• 84°

BOE struggles over proposed energy savings program

The recent proposal to contract with Energy Systems Group (ESG) was met last week with a bit of concern by some on the Claiborne County School Board who felt the $39,000 assessment price tag a bit more than the county could handle.

If the board was to decide not to proceed with the program, the county would be liable for the cost of doing an energy savings assessment — the next step after signing the contract.

However, the cost would be absorbed into the low interest loan, needed to cover the energy upgrades, if the county were to move forward with the program.

Board member Linda Fultz said she did not want to “throw a wrench” into the discussion, but did want to make everyone aware of possible alternatives to the proposed ESG contract. Fultz said she had received, just that day, an information packet from the Tennessee Department of Energy and Conservation (TDEC).

She said another school system, who had partnered with Snyder Electric, had received a $500,000 energy studies milestone through facilities improvements.

“They saved that much money on just five schools and the Board of Education building. I’m just throwing this out there as food for thought.

“There might be some TDEC grants out there. Maybe, we should check with some other people, too,” said Fultz.

She said that fellow board member Shane Bunch had agreed to check further into alternatives.

When asked, Bunch said he was unsure just how “detailed” an energy audit could be gained through the Tennessee Valley Authority (TVA) and other sources compared to the type of audit ESG is prepared to do with the $39,000 assessment funds.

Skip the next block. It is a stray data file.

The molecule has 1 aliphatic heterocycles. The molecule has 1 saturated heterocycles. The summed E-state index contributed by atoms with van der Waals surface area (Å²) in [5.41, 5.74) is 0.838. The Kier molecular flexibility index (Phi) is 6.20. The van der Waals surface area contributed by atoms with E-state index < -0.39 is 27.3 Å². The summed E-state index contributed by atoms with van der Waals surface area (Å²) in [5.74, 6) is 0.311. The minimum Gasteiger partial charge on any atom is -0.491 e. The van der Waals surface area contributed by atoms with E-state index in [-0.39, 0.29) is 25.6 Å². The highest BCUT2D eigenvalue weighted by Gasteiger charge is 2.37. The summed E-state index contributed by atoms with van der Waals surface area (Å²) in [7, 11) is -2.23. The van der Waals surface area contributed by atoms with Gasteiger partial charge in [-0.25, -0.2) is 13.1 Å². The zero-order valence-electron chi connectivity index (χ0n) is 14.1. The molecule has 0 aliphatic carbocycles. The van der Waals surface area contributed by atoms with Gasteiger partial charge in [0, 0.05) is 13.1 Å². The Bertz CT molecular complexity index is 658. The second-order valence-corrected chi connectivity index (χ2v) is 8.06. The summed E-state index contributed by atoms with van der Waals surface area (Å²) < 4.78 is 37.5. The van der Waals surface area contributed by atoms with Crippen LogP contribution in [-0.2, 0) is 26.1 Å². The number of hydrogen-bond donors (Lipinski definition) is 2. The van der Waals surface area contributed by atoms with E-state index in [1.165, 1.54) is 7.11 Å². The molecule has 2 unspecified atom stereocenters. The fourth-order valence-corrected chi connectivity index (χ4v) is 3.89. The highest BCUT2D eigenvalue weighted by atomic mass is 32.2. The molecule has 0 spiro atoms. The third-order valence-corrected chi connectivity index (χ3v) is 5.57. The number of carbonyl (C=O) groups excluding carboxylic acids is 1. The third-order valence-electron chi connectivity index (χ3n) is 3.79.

Dr. Joseph Miller, director of schools, said he and others had visited nearby Anderson County school district, who had partnered with ESG, to look into their energy program.

“They are about one-third larger than us, with 17 schools and about 6,000 students. The annual payout was around $500,000 and the savings rounded up to about $750,000. I think they took some of this money and revamped it over into developing a better maintenance department in their school system,” said Miller.

Board chairman Micheal Jo Gray said he felt this proposal an opportunity to go into all the school campuses with upgrades that would most likely never be realized, if the county depended solely on the budget.

“This is improving the learning environment and the classrooms, while saving lots of money,” said Gray.

Bunch said what he liked most about the ESG contract was the fact that an independent agency would be signing off on whether the program is, indeed, ‘budget neutral.’

It has been estimated the county would realize a $150,000 to $175,000 in savings, per year. Those funds would go toward paying back a low-interest loan from the Energy Efficient Schools Initiative, established by the Tennessee General Assembly in 2008 to improve energy efficiency in the state’s public K-12 schools.

After a bit more discussion, the board unanimously adopted the resolution to contract with ESG, with the caveat that dimmer switches be installed in all classrooms across the district, if the program moves forward once the assessment is completed.

Bunch made the motion, with a second by vice-chair Shannon England, after an extended pause.

The resolution will come up for final vote on Nov. 20, during the next meeting of the Claiborne Commission.